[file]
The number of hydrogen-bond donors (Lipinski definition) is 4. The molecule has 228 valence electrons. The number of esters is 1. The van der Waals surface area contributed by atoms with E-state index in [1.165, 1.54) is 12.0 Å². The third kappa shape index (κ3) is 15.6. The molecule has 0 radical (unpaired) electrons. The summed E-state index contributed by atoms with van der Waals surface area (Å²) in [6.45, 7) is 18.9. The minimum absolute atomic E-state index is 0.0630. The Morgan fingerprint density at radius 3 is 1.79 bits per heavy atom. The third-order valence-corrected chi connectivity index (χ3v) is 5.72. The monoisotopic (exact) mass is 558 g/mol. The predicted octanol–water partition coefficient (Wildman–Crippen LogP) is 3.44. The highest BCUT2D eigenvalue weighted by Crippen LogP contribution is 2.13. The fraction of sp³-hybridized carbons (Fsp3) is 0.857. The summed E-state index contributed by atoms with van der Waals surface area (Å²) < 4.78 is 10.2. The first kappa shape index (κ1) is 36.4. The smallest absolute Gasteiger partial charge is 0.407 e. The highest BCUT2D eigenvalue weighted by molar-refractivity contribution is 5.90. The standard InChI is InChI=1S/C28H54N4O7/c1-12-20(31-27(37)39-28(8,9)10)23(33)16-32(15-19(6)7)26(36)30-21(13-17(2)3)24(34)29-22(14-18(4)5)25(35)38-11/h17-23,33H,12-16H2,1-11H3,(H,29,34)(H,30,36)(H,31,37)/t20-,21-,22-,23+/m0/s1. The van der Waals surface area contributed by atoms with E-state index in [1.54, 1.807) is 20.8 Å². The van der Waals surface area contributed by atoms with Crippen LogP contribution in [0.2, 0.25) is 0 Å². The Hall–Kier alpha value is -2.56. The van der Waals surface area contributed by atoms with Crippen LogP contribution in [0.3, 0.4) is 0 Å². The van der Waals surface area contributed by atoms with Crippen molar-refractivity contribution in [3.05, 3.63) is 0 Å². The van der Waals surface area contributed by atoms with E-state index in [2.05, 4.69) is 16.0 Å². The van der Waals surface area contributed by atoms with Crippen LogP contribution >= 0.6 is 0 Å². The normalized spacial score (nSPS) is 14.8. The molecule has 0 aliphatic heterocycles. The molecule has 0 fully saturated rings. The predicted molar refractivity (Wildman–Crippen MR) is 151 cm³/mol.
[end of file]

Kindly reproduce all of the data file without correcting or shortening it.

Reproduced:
The number of hydrogen-bond donors (Lipinski definition) is 4. The molecule has 228 valence electrons. The number of esters is 1. The van der Waals surface area contributed by atoms with E-state index in [1.165, 1.54) is 12.0 Å². The third kappa shape index (κ3) is 15.6. The molecule has 0 radical (unpaired) electrons. The summed E-state index contributed by atoms with van der Waals surface area (Å²) in [6.45, 7) is 18.9. The minimum absolute atomic E-state index is 0.0630. The Morgan fingerprint density at radius 3 is 1.79 bits per heavy atom. The third-order valence-corrected chi connectivity index (χ3v) is 5.72. The monoisotopic (exact) mass is 558 g/mol. The predicted octanol–water partition coefficient (Wildman–Crippen LogP) is 3.44. The highest BCUT2D eigenvalue weighted by Crippen LogP contribution is 2.13. The fraction of sp³-hybridized carbons (Fsp3) is 0.857. The summed E-state index contributed by atoms with van der Waals surface area (Å²) < 4.78 is 10.2. The first kappa shape index (κ1) is 36.4. The smallest absolute Gasteiger partial charge is 0.407 e. The highest BCUT2D eigenvalue weighted by molar-refractivity contribution is 5.90. The standard InChI is InChI=1S/C28H54N4O7/c1-12-20(31-27(37)39-28(8,9)10)23(33)16-32(15-19(6)7)26(36)30-21(13-17(2)3)24(34)29-22(14-18(4)5)25(35)38-11/h17-23,33H,12-16H2,1-11H3,(H,29,34)(H,30,36)(H,31,37)/t20-,21-,22-,23+/m0/s1. The van der Waals surface area contributed by atoms with E-state index in [1.54, 1.807) is 20.8 Å². The van der Waals surface area contributed by atoms with Crippen LogP contribution in [0.2, 0.25) is 0 Å². The Hall–Kier alpha value is -2.56. The van der Waals surface area contributed by atoms with Crippen LogP contribution in [0.3, 0.4) is 0 Å². The van der Waals surface area contributed by atoms with Crippen molar-refractivity contribution in [3.05, 3.63) is 0 Å². The van der Waals surface area contributed by atoms with E-state index in [2.05, 4.69) is 16.0 Å². The van der Waals surface area contributed by atoms with Crippen LogP contribution >= 0.6 is 0 Å². The normalized spacial score (nSPS) is 14.8. The molecule has 0 aliphatic heterocycles. The molecule has 0 fully saturated rings. The predicted molar refractivity (Wildman–Crippen MR) is 151 cm³/mol.